On March 11, 2021, President Biden signed into law the American Rescue Plan Act of 2021 (ARPA). ARPA includes significant single-employer defined benefit plan interest rate stabilization/funding relief. In this article we review those provisions of the new legislation.
Interest rate stabilization relief
Increase/extend interest rate stabilization “corridor percentage”: ARPA both increases and extends current 25-year average interest rate stabilization relief as summarized in the table below:
Table 1: Interest rate stabilization pre- and post-ARPA
|Applicable year||Reduction factor under HATFA (pre-ARPA)||Reduction factor under ARPA|
(For a more detailed discussion of how this interest rate “corridor” works, see our January 2021 article.)
A plan sponsor may elect not to have the higher ARPA rates apply to any plan year beginning before January 1, 2022, either for all purposes or solely for purposes of determining the plan’s adjusted funding target attainment percentage (AFTAP) (used to determine whether certain benefit restrictions apply). This will allow sponsors, who, e.g., have implemented benefit cutbacks for 2020 or 2021 under pre-ARPA rules that would not apply if they used ARPA interest rates, to implement the ARPA rules for funding but leave the pre-ARPA restrictions in place (at least until 2022).
5% floor on 25-year average rate: ARPA provides that “if the average of the first, second, or third segment rate for any 25-year period is less than 5 percent, such average shall be deemed to be 5 percent.” This floor will immediately increase the first segment rate. If interest rates continue at their current levels, this floor will apply to the second segment rate beginning in 2025 and the third segment rate beginning in 2029. By 2030, rates will have reached the lowest level achievable under this law, 3.50%.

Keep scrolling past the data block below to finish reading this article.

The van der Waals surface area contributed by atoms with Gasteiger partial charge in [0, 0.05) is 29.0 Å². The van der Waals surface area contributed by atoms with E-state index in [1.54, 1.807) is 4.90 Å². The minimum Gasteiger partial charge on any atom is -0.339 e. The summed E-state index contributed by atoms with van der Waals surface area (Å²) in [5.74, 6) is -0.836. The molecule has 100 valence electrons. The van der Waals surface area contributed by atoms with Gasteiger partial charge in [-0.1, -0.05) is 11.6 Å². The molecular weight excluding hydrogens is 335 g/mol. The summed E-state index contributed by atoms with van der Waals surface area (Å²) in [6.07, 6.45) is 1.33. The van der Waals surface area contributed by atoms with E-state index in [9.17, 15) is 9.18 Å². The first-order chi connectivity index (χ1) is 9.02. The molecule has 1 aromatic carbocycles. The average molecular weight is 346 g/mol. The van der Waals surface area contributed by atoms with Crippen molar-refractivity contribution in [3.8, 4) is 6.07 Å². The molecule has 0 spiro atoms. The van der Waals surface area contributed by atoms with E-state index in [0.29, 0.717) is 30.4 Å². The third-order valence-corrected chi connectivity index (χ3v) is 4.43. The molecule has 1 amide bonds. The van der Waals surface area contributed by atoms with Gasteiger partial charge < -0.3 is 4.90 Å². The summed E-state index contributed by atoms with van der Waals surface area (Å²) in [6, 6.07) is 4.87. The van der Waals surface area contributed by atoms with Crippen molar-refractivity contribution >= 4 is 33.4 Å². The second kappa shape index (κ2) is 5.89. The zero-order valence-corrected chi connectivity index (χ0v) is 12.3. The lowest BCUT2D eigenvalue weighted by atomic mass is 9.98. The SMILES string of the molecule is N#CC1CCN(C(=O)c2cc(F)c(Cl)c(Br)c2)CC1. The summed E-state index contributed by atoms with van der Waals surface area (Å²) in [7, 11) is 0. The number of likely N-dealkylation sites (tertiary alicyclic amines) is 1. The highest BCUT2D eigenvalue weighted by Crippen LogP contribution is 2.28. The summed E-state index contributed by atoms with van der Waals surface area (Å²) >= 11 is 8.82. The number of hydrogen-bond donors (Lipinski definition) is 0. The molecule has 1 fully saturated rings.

Amortization bases set to zero as early as 2019, 15-year amortization going forward:
Pre-ARPA (PPA) rules required amortization of shortfalls over seven years. ARPA resets all amortization bases to zero in 2022 and requires amortization of shortfalls over 15 years thereafter. Employers may elect to have this change apply in 2019, 2020, or 2021.
This change would allow funding of shortfalls over a much longer period.
Where application of 15-year amortization is elected for a year on which the books have been closed (e.g., 2019), we will need guidance on how contributions in excess of the (new) minimum are to be handled.
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These changes are welcome relief for sponsors subject to ERISA minimum funding requirements, especially in the current context of very low interest rates.
We are going to provide a follow-on article discussing the decision points/issues the new legislation presents for plan sponsors.
We will continue to follow these issues.